Beginning in 2010, the phrase “War on Women” became common in political discussions in the United States. Primarily, it has been used by those on the left who believe that there is an orchestrated effort to keep birth control out of the hands of women, to make abortion illegal, and to place other restrictions on women and their health care.

Hilton contends that this is not the real “war on women,” and examines these issues in light of women’s health, along with other issues affecting girls and women, such as the erosion of our religious liberty, sexually objectifying women, human trafficking, gender-selective abortions and infanticide.

You can listen to the audio of Tuesday’s event via the audio player below.

gr cityMichigan Capitol Confidential (CapCon) is reporting today that the city of Grand Rapids, Mich., is selectively releasing what should be public information regarding Acton Institute’s tax status in an on-going dispute between Acton and the city.

Grand Rapids city officials gave detailed information about a tax dispute involving the Acton Institute to a select reporter, but not to the nonprofit fighting to prove it is a charitable organization, according to documents received through a Freedom of Information Act request.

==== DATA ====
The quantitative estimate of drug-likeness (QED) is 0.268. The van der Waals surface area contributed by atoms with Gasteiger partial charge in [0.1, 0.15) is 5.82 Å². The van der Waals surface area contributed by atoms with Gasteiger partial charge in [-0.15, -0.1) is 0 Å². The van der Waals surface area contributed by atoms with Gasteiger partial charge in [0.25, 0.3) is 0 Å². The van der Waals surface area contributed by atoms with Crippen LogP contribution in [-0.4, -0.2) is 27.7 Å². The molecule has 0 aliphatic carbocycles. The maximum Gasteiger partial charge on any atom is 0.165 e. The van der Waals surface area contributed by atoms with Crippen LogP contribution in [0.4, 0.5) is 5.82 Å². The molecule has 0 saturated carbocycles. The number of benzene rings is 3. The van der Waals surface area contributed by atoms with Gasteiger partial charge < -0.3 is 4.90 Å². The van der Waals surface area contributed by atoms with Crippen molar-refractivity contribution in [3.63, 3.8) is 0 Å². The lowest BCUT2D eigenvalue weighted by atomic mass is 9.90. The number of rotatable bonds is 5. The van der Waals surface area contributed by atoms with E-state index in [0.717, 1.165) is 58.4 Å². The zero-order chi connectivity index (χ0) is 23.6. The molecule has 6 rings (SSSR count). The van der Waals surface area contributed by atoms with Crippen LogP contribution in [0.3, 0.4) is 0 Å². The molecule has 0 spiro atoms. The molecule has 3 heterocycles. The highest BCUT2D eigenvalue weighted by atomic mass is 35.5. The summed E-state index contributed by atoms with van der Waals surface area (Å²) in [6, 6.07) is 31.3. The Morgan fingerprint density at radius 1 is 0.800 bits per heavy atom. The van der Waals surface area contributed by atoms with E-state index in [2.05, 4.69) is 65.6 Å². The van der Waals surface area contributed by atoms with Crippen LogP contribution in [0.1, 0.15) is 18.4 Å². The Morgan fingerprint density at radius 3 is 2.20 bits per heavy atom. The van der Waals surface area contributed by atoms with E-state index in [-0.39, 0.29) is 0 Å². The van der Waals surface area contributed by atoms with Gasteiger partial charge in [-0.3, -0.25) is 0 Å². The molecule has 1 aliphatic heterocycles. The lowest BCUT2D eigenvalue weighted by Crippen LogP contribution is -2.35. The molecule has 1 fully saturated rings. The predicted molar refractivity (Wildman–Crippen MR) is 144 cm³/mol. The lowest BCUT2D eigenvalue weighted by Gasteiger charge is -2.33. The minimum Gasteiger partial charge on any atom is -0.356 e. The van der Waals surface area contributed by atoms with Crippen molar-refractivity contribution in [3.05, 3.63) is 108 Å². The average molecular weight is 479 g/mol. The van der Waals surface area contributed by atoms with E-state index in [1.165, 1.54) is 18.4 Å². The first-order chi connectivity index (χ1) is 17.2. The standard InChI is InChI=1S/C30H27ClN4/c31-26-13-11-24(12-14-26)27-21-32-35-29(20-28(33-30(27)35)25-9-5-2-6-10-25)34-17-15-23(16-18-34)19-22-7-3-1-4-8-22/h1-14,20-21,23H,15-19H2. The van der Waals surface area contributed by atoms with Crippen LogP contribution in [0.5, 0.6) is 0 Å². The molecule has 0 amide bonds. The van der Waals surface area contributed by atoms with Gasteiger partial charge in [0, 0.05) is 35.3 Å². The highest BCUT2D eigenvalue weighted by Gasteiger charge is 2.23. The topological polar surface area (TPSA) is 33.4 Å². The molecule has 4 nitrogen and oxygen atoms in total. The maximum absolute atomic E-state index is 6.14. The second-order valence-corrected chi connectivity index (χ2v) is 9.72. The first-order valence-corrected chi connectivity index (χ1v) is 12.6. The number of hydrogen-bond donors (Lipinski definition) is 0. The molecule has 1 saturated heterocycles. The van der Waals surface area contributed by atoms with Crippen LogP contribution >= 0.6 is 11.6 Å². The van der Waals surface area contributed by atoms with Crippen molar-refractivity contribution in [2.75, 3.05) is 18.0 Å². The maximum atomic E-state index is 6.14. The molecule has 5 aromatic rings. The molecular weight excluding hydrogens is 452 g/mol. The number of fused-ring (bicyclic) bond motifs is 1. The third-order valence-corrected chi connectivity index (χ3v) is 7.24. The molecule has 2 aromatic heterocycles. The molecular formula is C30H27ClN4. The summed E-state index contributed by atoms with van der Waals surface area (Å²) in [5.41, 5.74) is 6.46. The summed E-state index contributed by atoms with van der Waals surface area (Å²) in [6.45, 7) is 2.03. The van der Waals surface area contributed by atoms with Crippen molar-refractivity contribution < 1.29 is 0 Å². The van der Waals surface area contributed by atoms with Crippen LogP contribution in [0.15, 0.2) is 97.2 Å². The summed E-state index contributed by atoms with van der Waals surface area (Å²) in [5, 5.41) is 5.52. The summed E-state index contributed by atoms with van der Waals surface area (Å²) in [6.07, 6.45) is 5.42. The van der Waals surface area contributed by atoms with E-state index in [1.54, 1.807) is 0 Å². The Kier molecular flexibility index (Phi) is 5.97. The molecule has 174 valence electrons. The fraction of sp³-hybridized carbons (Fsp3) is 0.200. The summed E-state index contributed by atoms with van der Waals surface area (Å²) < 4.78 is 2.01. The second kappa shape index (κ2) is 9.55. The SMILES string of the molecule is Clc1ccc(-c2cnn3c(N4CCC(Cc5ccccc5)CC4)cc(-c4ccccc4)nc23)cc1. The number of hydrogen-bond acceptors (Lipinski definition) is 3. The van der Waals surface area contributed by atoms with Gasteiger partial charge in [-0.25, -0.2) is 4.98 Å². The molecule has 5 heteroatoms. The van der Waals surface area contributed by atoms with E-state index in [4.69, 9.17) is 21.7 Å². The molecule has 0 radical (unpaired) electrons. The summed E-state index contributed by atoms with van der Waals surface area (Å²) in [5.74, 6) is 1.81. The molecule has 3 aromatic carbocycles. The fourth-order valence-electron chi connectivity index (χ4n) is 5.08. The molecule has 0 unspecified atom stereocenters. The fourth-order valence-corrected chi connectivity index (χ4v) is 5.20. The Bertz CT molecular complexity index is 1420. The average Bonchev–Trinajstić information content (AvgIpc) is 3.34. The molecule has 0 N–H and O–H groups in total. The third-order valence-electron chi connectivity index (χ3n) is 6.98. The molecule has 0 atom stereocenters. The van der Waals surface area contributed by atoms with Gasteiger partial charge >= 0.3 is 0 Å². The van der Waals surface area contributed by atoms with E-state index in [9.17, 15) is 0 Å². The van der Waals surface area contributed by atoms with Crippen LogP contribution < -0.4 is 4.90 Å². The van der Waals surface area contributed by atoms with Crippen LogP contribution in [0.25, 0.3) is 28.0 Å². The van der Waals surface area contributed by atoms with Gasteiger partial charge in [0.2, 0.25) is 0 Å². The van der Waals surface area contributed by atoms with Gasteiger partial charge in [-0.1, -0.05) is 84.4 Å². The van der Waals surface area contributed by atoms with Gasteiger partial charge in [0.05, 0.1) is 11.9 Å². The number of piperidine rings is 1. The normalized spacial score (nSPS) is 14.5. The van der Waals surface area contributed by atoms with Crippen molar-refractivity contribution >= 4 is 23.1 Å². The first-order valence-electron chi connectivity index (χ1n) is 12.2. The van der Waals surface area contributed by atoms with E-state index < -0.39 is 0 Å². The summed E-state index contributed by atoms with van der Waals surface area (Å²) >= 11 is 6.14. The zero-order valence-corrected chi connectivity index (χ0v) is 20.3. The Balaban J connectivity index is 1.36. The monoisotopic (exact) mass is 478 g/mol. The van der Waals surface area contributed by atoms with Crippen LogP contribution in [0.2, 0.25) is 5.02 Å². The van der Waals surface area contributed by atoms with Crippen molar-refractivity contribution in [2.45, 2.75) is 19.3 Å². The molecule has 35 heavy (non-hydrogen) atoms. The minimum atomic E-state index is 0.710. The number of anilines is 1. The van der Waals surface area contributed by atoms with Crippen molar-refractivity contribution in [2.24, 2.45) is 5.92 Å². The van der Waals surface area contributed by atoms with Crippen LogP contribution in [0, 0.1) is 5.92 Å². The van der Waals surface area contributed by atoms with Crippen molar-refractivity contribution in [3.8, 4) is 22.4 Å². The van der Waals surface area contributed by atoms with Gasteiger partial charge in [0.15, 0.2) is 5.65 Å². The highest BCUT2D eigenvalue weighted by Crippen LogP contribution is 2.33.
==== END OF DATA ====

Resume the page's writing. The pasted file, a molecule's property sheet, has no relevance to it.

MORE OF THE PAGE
In fact, an Acton Institute for the Study of Religion and Liberty official complained that the organization was struggling to get information about the appeal of its rejection of an application for tax exemption just two business days before a scheduled hearing.

City attorney Catherine Mish, while not communicating with the Acton Institute, has been exchanging emails with an MLive reporter regarding this dispute. (more…)

Acton On The AirActon Communications Specialist Elise Hilton joined host Shelly Irwin today on the WGVU Morning Show in Grand Rapids, Michigan to discuss Acton’s upcoming moderated panel discussion on the issue of human trafficking, Hidden No More: Exposing Human Trafficking in West Michigan. Take a listen to the interview via the audio player below, make sure to listen to the podcast on the topic here, and if you’re able, register for the event that takes place on March 28th right here at the Acton Building’s Mark Murray Auditorium.